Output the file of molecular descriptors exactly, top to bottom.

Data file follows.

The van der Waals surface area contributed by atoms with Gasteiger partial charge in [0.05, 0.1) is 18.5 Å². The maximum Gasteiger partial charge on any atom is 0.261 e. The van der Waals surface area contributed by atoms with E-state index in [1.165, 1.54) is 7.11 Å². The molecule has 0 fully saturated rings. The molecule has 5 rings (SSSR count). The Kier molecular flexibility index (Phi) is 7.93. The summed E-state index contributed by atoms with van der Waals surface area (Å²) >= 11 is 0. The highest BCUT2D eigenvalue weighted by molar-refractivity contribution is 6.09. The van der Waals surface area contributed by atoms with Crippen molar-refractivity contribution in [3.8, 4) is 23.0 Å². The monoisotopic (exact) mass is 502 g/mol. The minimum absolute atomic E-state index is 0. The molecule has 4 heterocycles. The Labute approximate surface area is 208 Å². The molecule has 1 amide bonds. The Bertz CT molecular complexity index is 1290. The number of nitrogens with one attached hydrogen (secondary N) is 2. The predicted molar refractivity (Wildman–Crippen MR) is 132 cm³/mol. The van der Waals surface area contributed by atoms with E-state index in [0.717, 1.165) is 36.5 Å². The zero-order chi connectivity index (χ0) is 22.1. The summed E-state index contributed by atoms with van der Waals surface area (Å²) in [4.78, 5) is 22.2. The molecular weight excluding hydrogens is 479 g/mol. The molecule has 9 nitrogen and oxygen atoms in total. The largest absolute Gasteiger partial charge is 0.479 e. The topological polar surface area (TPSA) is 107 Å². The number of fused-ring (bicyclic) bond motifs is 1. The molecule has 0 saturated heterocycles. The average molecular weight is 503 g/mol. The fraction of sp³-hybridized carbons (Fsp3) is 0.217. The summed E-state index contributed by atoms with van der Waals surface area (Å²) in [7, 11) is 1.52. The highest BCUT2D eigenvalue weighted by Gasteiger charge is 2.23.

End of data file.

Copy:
The van der Waals surface area contributed by atoms with Gasteiger partial charge in [0.05, 0.1) is 18.5 Å². The maximum Gasteiger partial charge on any atom is 0.261 e. The van der Waals surface area contributed by atoms with E-state index in [1.165, 1.54) is 7.11 Å². The molecule has 0 fully saturated rings. The molecule has 5 rings (SSSR count). The Kier molecular flexibility index (Phi) is 7.93. The summed E-state index contributed by atoms with van der Waals surface area (Å²) >= 11 is 0. The highest BCUT2D eigenvalue weighted by molar-refractivity contribution is 6.09. The van der Waals surface area contributed by atoms with Crippen molar-refractivity contribution in [3.8, 4) is 23.0 Å². The monoisotopic (exact) mass is 502 g/mol. The minimum absolute atomic E-state index is 0. The molecule has 4 heterocycles. The Labute approximate surface area is 208 Å². The molecule has 1 amide bonds. The Bertz CT molecular complexity index is 1290. The number of nitrogens with one attached hydrogen (secondary N) is 2. The predicted molar refractivity (Wildman–Crippen MR) is 132 cm³/mol. The van der Waals surface area contributed by atoms with E-state index in [0.717, 1.165) is 36.5 Å². The zero-order chi connectivity index (χ0) is 22.1. The summed E-state index contributed by atoms with van der Waals surface area (Å²) in [4.78, 5) is 22.2. The molecular weight excluding hydrogens is 479 g/mol. The molecule has 9 nitrogen and oxygen atoms in total. The largest absolute Gasteiger partial charge is 0.479 e. The topological polar surface area (TPSA) is 107 Å². The number of fused-ring (bicyclic) bond motifs is 1. The molecule has 0 saturated heterocycles. The average molecular weight is 503 g/mol. The fraction of sp³-hybridized carbons (Fsp3) is 0.217. The summed E-state index contributed by atoms with van der Waals surface area (Å²) in [7, 11) is 1.52. The highest BCUT2D eigenvalue weighted by Gasteiger charge is 2.23.